For our purposes, the key fact Dennett cites is that successful religions, like other successful memes, evolve use “good tricks” to ensure their own survival and reproduction. And these good tricks are useful to the survival of those religions whether or not they have any real value for human beings; indeed, as an atheist Dennett is deeply interested in the hypothesis that religions are harmful “parasites” that prey on their human “hosts.” But whether religions are ultimately helpful, harmful, or neutral for people – and as a devotee of the scientific method, Dennett is willing to explore all three hypotheses – all successful religions develop (or “evolve”) certain “good tricks” that help them win the struggle for survival among literally thousands of historically competing options. One such widely observed “good trick,” common to many religions living or now extinct, is the concept of “the sacred.” And the sacred is always related to concept of taboo: there are certain things that it’s forbidden to examine too closely – or even think or talk about. Obviously, the concept of the sacred (whatever its ultimately justification) plays a vital role in helping religious beliefs and practices survive, by shielding them from potentially destructive scrutiny and critique.
Now, any tightly packaged bundle of ideas and practices – like a political ideology or philosophy – is open to the same sort of “meme” analysis that Dennett applies to religions. And for critics of liberal Democrats’ identity politics, like members of Progressive or Bust, this is precisely where the rubber meets the road. We believe that identity liberals have successfully propagated a religion-like cult – one incapable of surviving rational scrutiny) around the “sacred” (and necessarily divisive) concepts of race, gender, ethnicity, sexual orientation, and, above all, victimization. We feel that if our meme shocks you, it’s not because – as knee-jerk liberals insist – there’s anything racist, white-privileged, or morally questionable about it, but because we’ve dared violate a “sacred” taboo by drawing a potent analogy between progressives’ treatment as second-class citizens in the Democratic Party and blacks’ treatment as lesser human beings in the Jim Crow South.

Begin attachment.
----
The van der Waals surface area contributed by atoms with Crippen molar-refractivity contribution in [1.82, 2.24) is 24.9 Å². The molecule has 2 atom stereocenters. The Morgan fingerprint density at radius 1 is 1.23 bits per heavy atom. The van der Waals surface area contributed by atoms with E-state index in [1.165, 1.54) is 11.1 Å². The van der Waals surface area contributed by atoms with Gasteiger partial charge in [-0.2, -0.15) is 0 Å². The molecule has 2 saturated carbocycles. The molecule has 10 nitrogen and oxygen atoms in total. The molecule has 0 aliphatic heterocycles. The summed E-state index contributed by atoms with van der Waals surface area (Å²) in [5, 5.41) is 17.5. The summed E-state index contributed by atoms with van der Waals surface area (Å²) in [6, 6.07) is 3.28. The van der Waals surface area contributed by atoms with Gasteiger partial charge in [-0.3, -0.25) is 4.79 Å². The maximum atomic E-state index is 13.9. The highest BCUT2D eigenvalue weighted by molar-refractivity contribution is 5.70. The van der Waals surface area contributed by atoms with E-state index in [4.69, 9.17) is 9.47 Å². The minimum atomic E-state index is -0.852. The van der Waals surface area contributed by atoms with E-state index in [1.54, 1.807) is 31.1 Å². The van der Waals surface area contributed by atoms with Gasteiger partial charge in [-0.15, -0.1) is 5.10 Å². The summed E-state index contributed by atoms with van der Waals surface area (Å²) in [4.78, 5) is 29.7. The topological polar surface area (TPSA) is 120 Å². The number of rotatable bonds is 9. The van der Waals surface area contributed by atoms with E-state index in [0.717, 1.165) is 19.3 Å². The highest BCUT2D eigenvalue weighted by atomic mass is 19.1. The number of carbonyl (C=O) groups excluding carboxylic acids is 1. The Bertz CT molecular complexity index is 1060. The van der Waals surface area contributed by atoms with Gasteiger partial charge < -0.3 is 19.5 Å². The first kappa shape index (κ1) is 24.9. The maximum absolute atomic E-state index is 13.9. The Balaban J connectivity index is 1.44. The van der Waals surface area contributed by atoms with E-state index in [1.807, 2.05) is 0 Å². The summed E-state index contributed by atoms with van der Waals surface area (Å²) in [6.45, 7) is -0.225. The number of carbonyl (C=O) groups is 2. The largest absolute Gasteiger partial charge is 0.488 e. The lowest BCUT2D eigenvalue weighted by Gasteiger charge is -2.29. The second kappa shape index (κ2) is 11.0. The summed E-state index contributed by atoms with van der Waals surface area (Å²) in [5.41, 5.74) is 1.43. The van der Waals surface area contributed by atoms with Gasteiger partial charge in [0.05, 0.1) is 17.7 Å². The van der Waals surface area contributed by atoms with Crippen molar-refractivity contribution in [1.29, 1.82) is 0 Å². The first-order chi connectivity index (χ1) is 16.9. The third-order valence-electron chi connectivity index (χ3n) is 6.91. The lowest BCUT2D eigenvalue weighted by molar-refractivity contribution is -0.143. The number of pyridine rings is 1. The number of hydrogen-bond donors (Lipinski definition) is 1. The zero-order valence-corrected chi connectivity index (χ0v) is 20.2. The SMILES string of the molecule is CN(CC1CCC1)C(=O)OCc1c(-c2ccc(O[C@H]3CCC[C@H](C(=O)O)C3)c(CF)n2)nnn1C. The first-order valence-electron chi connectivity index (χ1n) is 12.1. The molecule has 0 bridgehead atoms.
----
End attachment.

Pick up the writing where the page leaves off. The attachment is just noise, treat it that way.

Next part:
Progressive or Bust would argue that this religious cult of “sacred victims” – to the point that no other victims can even analogously be like them – is inherently divisive, harms the development of mutual sympathy and understanding between races, and makes a mockery of Martin Luther King’s heritage by making the civil rights movement itself taboo “sacred history,” unavailable for reference or replication by other human rights activists. In this model, King himself becomes a black-issues-only “plaster saint” rather tha than the race-transcending crusader for peace and economic justice he in reality was.
And, we’d add, political cover by self-righteous liberals for neoliberal Democrat politicians who share none of King’s universalist concern for peace and economic justice. Or the desire to combat climate change he likely would have shared had he lived to our day.
Usable history: The civil right’s movement as everyone’s common heritage
For people schooled by identity liberals – as most of us have been – Progressive of Bust’s violation of identity liberal taboos is truly shocking. But – to make another tabooed analogy – we hope it, like Rosa Parks’s shocking move to the front of the bus, is truly liberating.